Wyllard's Weird - Mary Elisabeth Braddon - ebook
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A village in Cornwall is thrown into turmoil after a young girl falls from a train to her death. Was this an accident? Or murder? The mystery deepens when clues link the girl to a double homicide committed ten years earlier. Braddon's sensational novel takes us to the estates of aristocrats, the haunts of tabloid writers, the homes of Bohemian artists, and the dark alleyways of Paris. Braddon, one of Victorian England's best-selling novelists, is at the height of her powers in Wyllard's Weird. The novel shakes the foundations of 19th-century social order as it questions the sanctity of marriage and exposes the vices hidden beneath masks of gentility. First published in 1885, Wyllard's Weird has been for too long either out of print or available only in expensive facsimile editions. The novel holds an important place in literary history as it forecasts the appearance of Dr. Jekyll and Mr. Hyde in 1886 and Sherlock Holmes in 1887.

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WYLLARD’S WEIRD

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Mary Elisabeth Braddon

CLASSIC MYSTERY PRESENTS

Thank you for reading. In the event that you appreciate this book, please consider sharing the good word(s) by leaving a review, or connect with the author.

This book is a work of fiction; its contents are wholly imagined.

All rights reserved. Aside from brief quotations for media coverage and reviews, no part of this book may be reproduced or distributed in any form without the author’s permission. Thank you for supporting authors and a diverse, creative culture by purchasing this book and complying with copyright laws.

Copyright © 2018 CLASSIC MYSTERY PRESENTS

TABLE OF CONTENTS

VOLUME I

CHAPTER I. IN A CORNISH VALLEY

CHAPTER II. AFTER THE INQUEST

CHAPTER III. JOSEPH DISTIN

CHAPTER IV. BOTHWELL DECLINES TO ANSWER

CHAPTER V. PEOPLE WILL TALK

CHAPTER VI. A CLERICAL WARNING

CHAPTER VII. A RAPID CONVERSION

CHAPTER VIII. A VALUABLE ALLY

CHAPTER IX. FEVER DREAMS

CHAPTER X. “TOUCH LIPS AND PART WITH TEARS”

CHAPTER XI. A FATAL LOVE

VOLUME II

CHAPTER I. LÉONIE’S MISSION

CHAPTER II. A STUDENT OF MEN AND WOMEN

CHAPTER III. BOTHWELL BEGINS TO SEE HIS WAY

CHAPTER IV. THE HOME OF THE PAST

CHAPTER V. A FACE FROM THE GRAVE

CHAPTER VI. STRUCK DOWN

CHAPTER VII. THE GENERAL RECEIVES A SUMMONS

CHAPTER VIII. WIDOWED AND FREE

CHAPTER IX. TWO WOMEN

CHAPTER X. ROSES ON A GRAVE

VOLUME III

CHAPTER I. WEDDING GARMENTS

CHAPTER II. LADY VALERIA FIGHTS HER OWN BATTLE

CHAPTER III. AN ELOPEMENT ON NEW LINES

CHAPTER IV. IN THE LAND OF BOHEMIA

CHAPTER V. REAPING THE WHIRLWIND

CHAPTER VI. HOW SUCH THINGS END

CHAPTER VII. ONE WHO MUST REMEMBER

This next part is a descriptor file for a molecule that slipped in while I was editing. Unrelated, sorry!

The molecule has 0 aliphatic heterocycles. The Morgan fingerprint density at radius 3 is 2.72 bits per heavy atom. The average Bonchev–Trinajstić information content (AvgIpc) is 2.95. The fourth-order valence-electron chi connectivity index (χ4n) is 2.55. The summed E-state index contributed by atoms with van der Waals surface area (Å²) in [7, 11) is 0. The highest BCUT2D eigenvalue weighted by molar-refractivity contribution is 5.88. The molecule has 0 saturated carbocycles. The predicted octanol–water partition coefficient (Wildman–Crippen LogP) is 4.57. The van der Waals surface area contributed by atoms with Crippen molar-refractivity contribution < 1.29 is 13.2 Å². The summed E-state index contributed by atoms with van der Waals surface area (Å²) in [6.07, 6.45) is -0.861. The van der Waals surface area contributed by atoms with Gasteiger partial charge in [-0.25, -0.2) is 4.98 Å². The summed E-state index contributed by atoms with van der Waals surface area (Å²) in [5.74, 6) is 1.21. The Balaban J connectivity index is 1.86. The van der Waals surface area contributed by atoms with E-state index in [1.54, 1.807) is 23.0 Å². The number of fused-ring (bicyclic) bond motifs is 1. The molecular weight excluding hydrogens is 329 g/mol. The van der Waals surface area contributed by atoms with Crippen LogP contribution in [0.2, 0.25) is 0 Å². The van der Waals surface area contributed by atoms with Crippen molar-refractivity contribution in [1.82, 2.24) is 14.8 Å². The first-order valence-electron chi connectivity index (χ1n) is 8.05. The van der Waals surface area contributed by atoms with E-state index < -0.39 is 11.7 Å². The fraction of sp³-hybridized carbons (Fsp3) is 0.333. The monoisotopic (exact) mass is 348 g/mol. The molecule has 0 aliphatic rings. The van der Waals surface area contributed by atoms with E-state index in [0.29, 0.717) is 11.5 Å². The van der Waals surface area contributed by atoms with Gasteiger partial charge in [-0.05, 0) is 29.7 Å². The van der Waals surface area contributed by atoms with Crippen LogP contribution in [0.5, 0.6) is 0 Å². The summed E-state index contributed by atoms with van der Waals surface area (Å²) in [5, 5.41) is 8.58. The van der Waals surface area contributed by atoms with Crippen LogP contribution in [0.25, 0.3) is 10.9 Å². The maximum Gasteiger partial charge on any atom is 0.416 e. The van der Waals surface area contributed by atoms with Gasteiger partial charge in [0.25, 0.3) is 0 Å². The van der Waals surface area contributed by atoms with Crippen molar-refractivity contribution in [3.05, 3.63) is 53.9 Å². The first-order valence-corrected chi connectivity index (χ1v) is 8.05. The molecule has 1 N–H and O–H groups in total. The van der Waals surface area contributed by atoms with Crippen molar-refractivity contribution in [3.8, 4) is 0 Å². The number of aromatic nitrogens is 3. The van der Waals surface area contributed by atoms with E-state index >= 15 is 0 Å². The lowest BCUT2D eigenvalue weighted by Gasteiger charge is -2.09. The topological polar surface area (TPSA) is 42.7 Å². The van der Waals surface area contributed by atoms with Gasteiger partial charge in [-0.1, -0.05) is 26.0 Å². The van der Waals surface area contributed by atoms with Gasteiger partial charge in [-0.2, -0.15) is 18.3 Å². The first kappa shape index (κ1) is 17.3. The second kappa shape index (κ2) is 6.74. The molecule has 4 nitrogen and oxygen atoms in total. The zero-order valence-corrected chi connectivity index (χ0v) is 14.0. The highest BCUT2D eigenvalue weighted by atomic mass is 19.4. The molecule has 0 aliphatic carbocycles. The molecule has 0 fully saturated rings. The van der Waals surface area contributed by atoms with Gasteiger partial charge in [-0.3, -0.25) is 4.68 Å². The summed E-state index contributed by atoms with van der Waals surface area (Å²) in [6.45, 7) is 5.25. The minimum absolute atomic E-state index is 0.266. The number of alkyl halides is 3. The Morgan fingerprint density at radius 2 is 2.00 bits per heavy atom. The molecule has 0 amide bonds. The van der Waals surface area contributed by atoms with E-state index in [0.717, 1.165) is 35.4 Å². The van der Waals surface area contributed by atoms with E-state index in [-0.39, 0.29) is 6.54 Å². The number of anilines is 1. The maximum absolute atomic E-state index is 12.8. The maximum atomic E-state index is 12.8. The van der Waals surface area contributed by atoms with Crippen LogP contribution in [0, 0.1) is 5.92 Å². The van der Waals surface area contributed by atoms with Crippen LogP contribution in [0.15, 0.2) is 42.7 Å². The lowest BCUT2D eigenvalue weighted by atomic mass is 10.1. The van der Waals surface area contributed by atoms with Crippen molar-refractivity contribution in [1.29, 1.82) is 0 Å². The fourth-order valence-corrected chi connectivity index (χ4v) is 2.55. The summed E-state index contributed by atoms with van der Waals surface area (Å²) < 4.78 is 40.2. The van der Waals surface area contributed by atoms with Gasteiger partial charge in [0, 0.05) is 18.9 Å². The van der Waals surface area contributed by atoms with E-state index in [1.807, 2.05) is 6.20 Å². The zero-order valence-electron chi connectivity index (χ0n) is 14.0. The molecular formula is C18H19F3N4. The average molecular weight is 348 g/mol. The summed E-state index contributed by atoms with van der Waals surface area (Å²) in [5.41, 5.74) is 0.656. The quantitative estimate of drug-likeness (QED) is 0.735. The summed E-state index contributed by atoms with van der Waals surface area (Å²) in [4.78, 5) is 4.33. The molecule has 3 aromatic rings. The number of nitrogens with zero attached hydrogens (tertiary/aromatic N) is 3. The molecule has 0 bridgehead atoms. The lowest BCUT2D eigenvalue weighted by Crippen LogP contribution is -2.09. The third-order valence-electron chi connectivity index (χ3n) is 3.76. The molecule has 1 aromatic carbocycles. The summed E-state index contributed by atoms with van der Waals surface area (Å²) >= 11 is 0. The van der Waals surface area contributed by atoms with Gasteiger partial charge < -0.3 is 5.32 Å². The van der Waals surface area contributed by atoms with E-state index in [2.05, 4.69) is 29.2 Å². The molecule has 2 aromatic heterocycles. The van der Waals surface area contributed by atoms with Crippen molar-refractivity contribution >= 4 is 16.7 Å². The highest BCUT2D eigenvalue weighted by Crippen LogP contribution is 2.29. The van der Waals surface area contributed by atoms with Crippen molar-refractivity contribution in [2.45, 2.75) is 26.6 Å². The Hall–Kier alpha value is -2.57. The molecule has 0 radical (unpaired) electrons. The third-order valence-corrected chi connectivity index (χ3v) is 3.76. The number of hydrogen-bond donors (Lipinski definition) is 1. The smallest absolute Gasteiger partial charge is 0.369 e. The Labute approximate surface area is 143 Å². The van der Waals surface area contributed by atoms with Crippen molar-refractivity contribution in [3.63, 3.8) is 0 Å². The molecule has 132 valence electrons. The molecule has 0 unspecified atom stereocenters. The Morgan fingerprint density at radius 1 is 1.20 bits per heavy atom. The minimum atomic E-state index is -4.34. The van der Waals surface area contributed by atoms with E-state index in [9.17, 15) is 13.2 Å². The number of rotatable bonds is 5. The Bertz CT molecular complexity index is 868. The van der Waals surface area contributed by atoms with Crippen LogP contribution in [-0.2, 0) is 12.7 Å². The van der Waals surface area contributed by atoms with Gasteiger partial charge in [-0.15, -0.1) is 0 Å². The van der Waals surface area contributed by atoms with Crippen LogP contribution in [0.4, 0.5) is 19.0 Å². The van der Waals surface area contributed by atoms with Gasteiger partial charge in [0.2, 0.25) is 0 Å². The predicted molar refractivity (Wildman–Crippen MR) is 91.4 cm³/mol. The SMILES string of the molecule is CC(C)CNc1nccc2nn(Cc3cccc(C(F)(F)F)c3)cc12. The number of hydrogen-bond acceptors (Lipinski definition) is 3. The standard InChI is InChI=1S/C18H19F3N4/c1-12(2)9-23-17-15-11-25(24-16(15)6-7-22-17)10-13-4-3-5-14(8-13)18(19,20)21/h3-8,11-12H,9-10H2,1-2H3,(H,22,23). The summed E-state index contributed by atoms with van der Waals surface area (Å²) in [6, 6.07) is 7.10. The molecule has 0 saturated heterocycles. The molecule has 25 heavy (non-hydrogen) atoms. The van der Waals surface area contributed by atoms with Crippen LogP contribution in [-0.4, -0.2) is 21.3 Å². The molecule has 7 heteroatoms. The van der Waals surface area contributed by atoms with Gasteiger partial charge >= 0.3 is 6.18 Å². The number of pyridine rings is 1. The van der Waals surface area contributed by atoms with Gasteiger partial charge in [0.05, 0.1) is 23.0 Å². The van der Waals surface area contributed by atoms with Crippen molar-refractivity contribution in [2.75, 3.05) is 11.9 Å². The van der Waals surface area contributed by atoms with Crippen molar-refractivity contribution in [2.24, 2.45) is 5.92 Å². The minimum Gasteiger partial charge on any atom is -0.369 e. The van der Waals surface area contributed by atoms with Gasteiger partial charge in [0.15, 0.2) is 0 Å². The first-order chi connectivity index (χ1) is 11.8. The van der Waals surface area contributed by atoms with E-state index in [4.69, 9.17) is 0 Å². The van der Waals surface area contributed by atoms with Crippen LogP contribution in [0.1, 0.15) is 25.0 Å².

CHAPTER VIII. THE LAST LINK

CHAPTER IX. WAITING FOR HIS DOOM

CHAPTER X. “ALIKE IS HELL, OR PARADISE, OR HEAVEN”

CHAPTER XI. “SWEET IS DEATH FOR EVERMORE”

CHAPTER XII. “WHO KNOWS NOT CIRCE?”

CHAPTER XIII. “HOW LIKE A WINTER HATH THY ABSENCE BEEN”

VOLUME I

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CHAPTER I. IN A CORNISH VALLEY

There are some travellers who think when they cross the Tamar, over that fairy bridge of Brunel’s, hung aloft between the blue of the river and the blue of the sky, that they have left England behind them on the eastern shore—that they have entered a new country, almost a new world. This land of quiet woods and lonely valleys, and bold brown hills, barren, solitary—these wild commons and large moorlands of Cornwall seem to stand apart, as they did in the days gone by, when this province was verily a kingdom, complete in itself, and owning no sovereignty but its own.

It is a beautiful region which the traveller sees, perchance for the first time, as the train skims athwart the quaint little waterside village of Saltash, and pierces the rich depths of the woodland, various, enchanting. Now the line seems strung like a thread of iron in mid-air above a deep gorge, now winds sinuous as a snake through a labyrinth of hills. A picturesque bit of road, this between Plymouth and Bodmin Road, at all times; but, perhaps, loveliest in the still evening hour, when the summer sunset steeps the land in golden light, while the summer wind scarcely stirs the woods.

In the mellow light of a July eventide the express from Paddington swept with slackened speed round the curve which marked the approach to a viaduct between Saltash and Bodmin Road—a heavy wooden structure, spanning a vale of Alpine beauty. An exquisite little bit of scenery, upon which the stranger is apt to look with some touch of fear mingled in the cup of his delight: but to the dweller in the district, familiar with every yard of the journey, the transit is as nothing. He is carried through the air serenely, as he smokes his cigar and reads his paper, and the notion of peril never occurs to him.